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My Plan for Cape Town


With great humility and honour, I accept this nomination as the GOOD Party’s Mayoral Candidate for the City of Cape Town. Serving in public office is not a job; it is a privilege that comes with enormous responsibility.  

It is a mayor’s responsibility to work day and night to create an environment that enables every person who calls the City home to lead progressively more comfortable lives, in better living environments, with functional logistics and infrastructure, adequate safety – and hope. 

This responsibility is particularly acute in South African cities that were deliberately constructed to keep residents separate and unequal.

We must build a common purpose and address fundamental inequalities or we risk the instability of unresolved reverberations from the past.


I am not a career politician. Before cutting my teeth in local government, I was managing a reasonably decent professional legal career to which I will return one day if and when my public service is done.
I never considered a career in boxing, though I am 100% inspired by Muhammad Ali’s wise advice that, “service to others is the rent you pay for your room here on earth”.
That is a lesson I was first taught in my childhood, by my father, who said that those of us who are able to speak out have a duty to do so on behalf of the voiceless, and a duty to take action where others’ cannot.
Lessons in servant leadership…
About 15 years ago, after reading a book about the arms deal while on a family holiday in the Eastern Cape, I felt obliged to do something to help. I’d lived in New York for a while, returning to Cape Town to open a Law School. 
I was drawn to Patricia de Lille. I liked her straight talk, the fact that she was a black woman leading a post-apartheid party, and her brand of social democracy. I volunteered to serve, and she quickly dispatched me to the Cape Town City Council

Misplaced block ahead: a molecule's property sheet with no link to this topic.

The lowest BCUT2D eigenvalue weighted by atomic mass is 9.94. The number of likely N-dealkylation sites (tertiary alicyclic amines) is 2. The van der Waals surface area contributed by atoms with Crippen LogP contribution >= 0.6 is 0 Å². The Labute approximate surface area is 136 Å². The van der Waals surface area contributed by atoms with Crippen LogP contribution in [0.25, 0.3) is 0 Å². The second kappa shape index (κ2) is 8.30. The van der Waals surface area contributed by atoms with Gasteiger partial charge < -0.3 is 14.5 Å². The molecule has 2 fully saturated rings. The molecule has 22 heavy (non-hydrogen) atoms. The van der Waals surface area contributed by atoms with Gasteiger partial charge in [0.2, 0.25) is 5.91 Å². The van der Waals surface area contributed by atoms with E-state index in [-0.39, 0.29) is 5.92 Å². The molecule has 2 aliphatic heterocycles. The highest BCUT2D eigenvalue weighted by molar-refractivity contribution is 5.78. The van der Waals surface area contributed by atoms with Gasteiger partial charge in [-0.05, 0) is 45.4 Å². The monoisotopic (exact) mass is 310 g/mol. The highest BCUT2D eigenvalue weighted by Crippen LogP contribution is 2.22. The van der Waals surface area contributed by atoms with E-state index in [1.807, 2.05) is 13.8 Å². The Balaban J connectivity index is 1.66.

as a councillor.

When she was later elected mayor, she included me as a member of her executive committee.
We spent eight years there. Although frustrated by colleagues who didn’t share our values, or honour their commitments, for a transformed and inclusive Cape Town, we gathered valuable knowledge and experience of local government and the inner
workings of the City.


When GOOD is elected to govern Cape Town, we will govern with guts and determination for a city that honours its nickname – “the mother city”.  

We will be firm in our values, true to our word and transparent in our deeds. 

We will care equally for all residents regardless of their race, bank balance or where they live.  We will fight, with all our might, to narrow inequalities in our residents’ living environment. 

We will change our pronouns from the divisive “us and them”, to the inclusive “we” and “our”.

Our Mother City.

A generation ago, South Africans dreamed of building a new kind of society on a foundation of shared dignity and respectful diversity.

There are no better options; we have drifted off track - but it is a vision to which we must return.


The preamble to the Constitution defines our collective task to heal the divisions of the past, establish a society based on democratic values, social justice and fundamental human rights, improve the quality of life of all citizens, free the potential of each person, and lay the foundations for a democratic and open society in which government is based on the will of the people.

The Cape Town that I know is home to millions of caring people who wholeheartedly 
support these noble objectives. Millions of people who feel personally connected to the daily suffering, indignity and injustice of life on the proverbial wrong side of the tracks. People who would genuinely like to contribute to fixing the city.

It is home to many thousands of individuals across dozens and dozens of communities who demonstrated their warm-heartedness by spontaneously rallying to feed hungry families, forming Community Action Networks when the Covid-19 lockdown struck. 
It is home to the embodiment of Ubuntu, Archbishop Desmond Tutu, and a proud history of selflessness and courage during the anti-apartheid struggle.

These ingredients define a generosity of spirit. 
They are the essence of the Mother City’s soul.
But, this is not the soul of the present city administration.

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